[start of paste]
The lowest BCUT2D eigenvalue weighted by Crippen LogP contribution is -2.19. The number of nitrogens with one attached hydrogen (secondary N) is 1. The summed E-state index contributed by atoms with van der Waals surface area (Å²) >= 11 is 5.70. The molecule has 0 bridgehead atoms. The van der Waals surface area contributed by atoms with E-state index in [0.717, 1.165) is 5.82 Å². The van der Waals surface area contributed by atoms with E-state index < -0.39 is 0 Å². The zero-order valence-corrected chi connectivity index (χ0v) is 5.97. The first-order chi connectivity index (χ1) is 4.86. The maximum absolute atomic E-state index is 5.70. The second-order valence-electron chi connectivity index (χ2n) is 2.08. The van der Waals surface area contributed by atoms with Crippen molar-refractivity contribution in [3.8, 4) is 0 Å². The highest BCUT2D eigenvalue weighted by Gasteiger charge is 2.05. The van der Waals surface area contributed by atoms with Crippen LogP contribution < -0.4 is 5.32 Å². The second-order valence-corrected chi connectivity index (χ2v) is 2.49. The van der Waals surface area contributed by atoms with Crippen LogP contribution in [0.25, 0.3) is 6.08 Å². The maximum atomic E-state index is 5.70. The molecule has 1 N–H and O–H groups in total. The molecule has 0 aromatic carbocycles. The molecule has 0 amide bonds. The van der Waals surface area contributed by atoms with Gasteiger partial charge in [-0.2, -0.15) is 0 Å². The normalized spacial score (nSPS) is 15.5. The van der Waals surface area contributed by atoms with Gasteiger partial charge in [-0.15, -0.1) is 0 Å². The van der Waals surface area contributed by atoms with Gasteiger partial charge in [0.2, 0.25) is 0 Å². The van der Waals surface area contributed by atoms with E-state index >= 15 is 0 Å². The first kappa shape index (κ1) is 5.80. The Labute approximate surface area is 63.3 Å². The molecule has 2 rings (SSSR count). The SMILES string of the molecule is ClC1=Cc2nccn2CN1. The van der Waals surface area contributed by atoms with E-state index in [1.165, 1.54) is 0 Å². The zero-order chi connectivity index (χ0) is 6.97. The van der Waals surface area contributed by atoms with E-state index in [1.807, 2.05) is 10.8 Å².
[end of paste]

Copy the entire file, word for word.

The lowest BCUT2D eigenvalue weighted by Crippen LogP contribution is -2.19. The number of nitrogens with one attached hydrogen (secondary N) is 1. The summed E-state index contributed by atoms with van der Waals surface area (Å²) >= 11 is 5.70. The molecule has 0 bridgehead atoms. The van der Waals surface area contributed by atoms with E-state index in [0.717, 1.165) is 5.82 Å². The van der Waals surface area contributed by atoms with E-state index < -0.39 is 0 Å². The zero-order valence-corrected chi connectivity index (χ0v) is 5.97. The first-order chi connectivity index (χ1) is 4.86. The maximum absolute atomic E-state index is 5.70. The second-order valence-electron chi connectivity index (χ2n) is 2.08. The van der Waals surface area contributed by atoms with Crippen molar-refractivity contribution in [3.8, 4) is 0 Å². The highest BCUT2D eigenvalue weighted by Gasteiger charge is 2.05. The van der Waals surface area contributed by atoms with Crippen LogP contribution < -0.4 is 5.32 Å². The second-order valence-corrected chi connectivity index (χ2v) is 2.49. The van der Waals surface area contributed by atoms with Crippen LogP contribution in [0.25, 0.3) is 6.08 Å². The maximum atomic E-state index is 5.70. The molecule has 1 N–H and O–H groups in total. The molecule has 0 aromatic carbocycles. The molecule has 0 amide bonds. The van der Waals surface area contributed by atoms with Gasteiger partial charge in [-0.2, -0.15) is 0 Å². The normalized spacial score (nSPS) is 15.5. The van der Waals surface area contributed by atoms with Gasteiger partial charge in [-0.15, -0.1) is 0 Å². The van der Waals surface area contributed by atoms with Gasteiger partial charge in [0.2, 0.25) is 0 Å². The van der Waals surface area contributed by atoms with E-state index >= 15 is 0 Å². The first kappa shape index (κ1) is 5.80. The Labute approximate surface area is 63.3 Å². The molecule has 2 rings (SSSR count). The SMILES string of the molecule is ClC1=Cc2nccn2CN1. The van der Waals surface area contributed by atoms with E-state index in [1.165, 1.54) is 0 Å². The zero-order chi connectivity index (χ0) is 6.97. The van der Waals surface area contributed by atoms with E-state index in [1.807, 2.05) is 10.8 Å².